Do you believe in the strategy of your organization?
Indeed, do you know the strategy of the organization as espoused by leadership? More importantly, should you even care if your executives don’t?
A recent blog post on Switch & Shift revealed these disturbing statistics:
- 54 percent of executives “didn’t fully believe in the strategy of their organization” (Booz & Company);
- 52 percent of employees don’t believe their senior executives are committed to organization’s overall vision and mission (Root, Inc., and Kelton Group)
Achieving the strategy through daily efforts
If your executive leadership doesn’t fully believe in the strategy of the organization, how can they possibly inspire others to care about achieving that strategic mission, too?
Think about the stated strategic goals of your organization. Now think about the senior leader of your group. Does that person make achieving that strategy possible through the daily efforts of your team? If not, it’s important to understand why not. Do they not believe in the strategy itself or do they just do a poor job of communicating the strategy and how each employee can contribute to achieving it?
This is an important distinction. A senior executive who doesn’t believe in the strategy of the organization needs to be dealt with, but that’s not within the control of those who work for him or her.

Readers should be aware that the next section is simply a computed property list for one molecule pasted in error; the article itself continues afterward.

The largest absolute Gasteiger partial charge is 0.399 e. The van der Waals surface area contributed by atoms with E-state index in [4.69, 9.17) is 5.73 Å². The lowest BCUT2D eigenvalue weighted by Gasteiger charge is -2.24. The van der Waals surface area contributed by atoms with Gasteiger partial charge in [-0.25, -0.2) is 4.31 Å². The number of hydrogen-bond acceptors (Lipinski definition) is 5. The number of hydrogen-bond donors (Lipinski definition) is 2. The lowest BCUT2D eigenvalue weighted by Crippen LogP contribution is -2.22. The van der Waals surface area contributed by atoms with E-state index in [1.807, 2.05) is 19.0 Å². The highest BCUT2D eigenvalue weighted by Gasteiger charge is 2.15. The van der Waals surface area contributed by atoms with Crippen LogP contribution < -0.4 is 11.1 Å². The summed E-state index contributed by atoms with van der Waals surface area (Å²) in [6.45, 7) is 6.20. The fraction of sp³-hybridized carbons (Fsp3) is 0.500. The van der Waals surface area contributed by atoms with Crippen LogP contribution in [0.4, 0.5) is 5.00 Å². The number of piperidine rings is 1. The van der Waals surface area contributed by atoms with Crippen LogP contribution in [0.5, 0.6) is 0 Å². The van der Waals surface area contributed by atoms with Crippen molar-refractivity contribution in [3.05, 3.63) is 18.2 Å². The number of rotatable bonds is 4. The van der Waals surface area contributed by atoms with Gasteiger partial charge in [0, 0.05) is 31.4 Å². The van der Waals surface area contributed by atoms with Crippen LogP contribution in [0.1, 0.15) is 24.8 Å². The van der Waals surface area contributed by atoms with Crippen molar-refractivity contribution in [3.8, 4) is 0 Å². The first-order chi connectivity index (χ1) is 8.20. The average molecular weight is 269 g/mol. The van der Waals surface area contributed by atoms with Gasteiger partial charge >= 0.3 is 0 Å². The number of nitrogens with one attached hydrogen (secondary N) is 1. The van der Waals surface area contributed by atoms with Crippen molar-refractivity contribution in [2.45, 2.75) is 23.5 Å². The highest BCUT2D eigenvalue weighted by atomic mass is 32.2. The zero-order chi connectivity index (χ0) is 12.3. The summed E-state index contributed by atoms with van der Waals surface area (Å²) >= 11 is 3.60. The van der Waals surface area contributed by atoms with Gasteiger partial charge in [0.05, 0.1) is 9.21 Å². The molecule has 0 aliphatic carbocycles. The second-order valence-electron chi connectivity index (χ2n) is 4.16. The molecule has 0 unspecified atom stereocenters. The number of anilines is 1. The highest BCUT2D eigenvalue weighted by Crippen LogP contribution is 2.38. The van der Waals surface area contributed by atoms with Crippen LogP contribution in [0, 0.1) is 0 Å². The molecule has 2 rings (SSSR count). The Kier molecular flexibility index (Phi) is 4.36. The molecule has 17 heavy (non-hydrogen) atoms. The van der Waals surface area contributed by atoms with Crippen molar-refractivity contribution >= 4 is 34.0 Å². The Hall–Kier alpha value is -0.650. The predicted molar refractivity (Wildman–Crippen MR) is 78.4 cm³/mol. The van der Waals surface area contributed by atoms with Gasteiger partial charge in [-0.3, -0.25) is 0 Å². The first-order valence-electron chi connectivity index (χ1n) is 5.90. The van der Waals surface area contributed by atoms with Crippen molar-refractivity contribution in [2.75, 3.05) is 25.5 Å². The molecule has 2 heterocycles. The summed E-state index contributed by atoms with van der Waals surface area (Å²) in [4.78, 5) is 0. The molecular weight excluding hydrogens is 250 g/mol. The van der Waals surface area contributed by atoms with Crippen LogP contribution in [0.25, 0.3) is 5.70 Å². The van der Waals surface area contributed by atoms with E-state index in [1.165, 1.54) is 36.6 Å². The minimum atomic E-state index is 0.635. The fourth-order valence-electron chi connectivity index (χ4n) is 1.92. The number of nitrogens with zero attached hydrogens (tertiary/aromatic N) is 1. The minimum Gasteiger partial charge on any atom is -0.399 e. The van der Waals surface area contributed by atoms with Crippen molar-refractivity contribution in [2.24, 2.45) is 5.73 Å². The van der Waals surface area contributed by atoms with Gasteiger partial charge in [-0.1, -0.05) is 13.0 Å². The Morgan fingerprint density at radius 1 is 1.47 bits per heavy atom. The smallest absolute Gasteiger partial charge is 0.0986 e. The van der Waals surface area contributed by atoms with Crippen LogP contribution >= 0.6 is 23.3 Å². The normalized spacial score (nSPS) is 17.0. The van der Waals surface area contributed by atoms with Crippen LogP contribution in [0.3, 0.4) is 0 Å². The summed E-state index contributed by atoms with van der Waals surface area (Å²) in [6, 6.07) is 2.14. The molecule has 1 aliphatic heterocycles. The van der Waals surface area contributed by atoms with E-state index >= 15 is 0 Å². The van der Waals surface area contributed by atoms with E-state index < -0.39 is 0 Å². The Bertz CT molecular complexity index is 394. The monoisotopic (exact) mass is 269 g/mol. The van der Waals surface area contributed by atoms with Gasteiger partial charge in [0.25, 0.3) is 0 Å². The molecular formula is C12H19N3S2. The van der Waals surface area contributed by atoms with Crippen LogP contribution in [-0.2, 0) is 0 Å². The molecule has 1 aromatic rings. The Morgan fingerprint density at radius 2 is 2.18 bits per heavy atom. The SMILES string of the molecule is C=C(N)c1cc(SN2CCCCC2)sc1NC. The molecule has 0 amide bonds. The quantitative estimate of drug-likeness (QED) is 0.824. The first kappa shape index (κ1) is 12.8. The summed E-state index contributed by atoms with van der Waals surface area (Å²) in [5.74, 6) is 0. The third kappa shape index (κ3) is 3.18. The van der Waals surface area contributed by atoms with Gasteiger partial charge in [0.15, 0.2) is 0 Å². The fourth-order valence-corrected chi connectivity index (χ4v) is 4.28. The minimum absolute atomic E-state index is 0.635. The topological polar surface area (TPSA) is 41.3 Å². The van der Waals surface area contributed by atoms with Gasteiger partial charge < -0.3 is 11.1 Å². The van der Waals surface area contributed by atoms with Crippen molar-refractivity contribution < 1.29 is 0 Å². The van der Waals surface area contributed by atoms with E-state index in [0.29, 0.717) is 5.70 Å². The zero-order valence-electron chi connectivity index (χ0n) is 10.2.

If the executive simply cannot communicate well how others’ work contributes to achieving the strategy, then there are ways to bridge the gap – primarily through others on the team (at every level) looking for ways to positively reinforce and recognize others when they contribute to achieving the strategic objectives.
Article Continues Below
Explore the Role of Incentives in Performance Management
Employees need to care — even if executives don’t
Should employees be accountable for achieving the overall vision and mission if their senior leaders are not? As unfair as it may sound, yes.
Each individual is employed with the implicit contract of working to achieve the company’s goals. Being fully engaged in contributing to this success does become harder without senior executive buy-in, but it’s certainly possible, especially if peers and colleagues take on the role of encouraging and appreciating others in their efforts to do so.
Does your senior leader believe in the strategic mission of your organization? Do you?
You can find more from Derek Irvine on his Recognize This! blog.